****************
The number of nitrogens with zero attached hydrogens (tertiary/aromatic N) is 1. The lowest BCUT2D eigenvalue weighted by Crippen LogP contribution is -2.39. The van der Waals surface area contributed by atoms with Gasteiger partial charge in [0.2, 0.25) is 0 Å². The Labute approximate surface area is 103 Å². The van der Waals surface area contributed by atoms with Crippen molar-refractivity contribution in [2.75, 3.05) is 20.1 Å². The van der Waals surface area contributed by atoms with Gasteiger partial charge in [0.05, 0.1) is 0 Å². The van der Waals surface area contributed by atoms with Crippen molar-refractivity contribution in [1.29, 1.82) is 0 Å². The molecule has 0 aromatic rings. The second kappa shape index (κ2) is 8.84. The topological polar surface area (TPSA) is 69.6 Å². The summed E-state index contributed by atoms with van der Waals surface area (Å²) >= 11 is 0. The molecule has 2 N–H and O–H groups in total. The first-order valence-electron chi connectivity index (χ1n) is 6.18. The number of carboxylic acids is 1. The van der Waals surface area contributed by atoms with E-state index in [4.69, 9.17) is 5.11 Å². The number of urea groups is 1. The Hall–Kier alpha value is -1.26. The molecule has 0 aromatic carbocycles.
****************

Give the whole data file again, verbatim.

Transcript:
The number of nitrogens with zero attached hydrogens (tertiary/aromatic N) is 1. The lowest BCUT2D eigenvalue weighted by Crippen LogP contribution is -2.39. The van der Waals surface area contributed by atoms with Gasteiger partial charge in [0.2, 0.25) is 0 Å². The Labute approximate surface area is 103 Å². The van der Waals surface area contributed by atoms with Crippen molar-refractivity contribution in [2.75, 3.05) is 20.1 Å². The van der Waals surface area contributed by atoms with Gasteiger partial charge in [0.05, 0.1) is 0 Å². The van der Waals surface area contributed by atoms with Crippen molar-refractivity contribution in [1.29, 1.82) is 0 Å². The molecule has 0 aromatic rings. The second kappa shape index (κ2) is 8.84. The topological polar surface area (TPSA) is 69.6 Å². The summed E-state index contributed by atoms with van der Waals surface area (Å²) >= 11 is 0. The molecule has 2 N–H and O–H groups in total. The first-order valence-electron chi connectivity index (χ1n) is 6.18. The number of carboxylic acids is 1. The van der Waals surface area contributed by atoms with E-state index in [4.69, 9.17) is 5.11 Å². The number of urea groups is 1. The Hall–Kier alpha value is -1.26. The molecule has 0 aromatic carbocycles.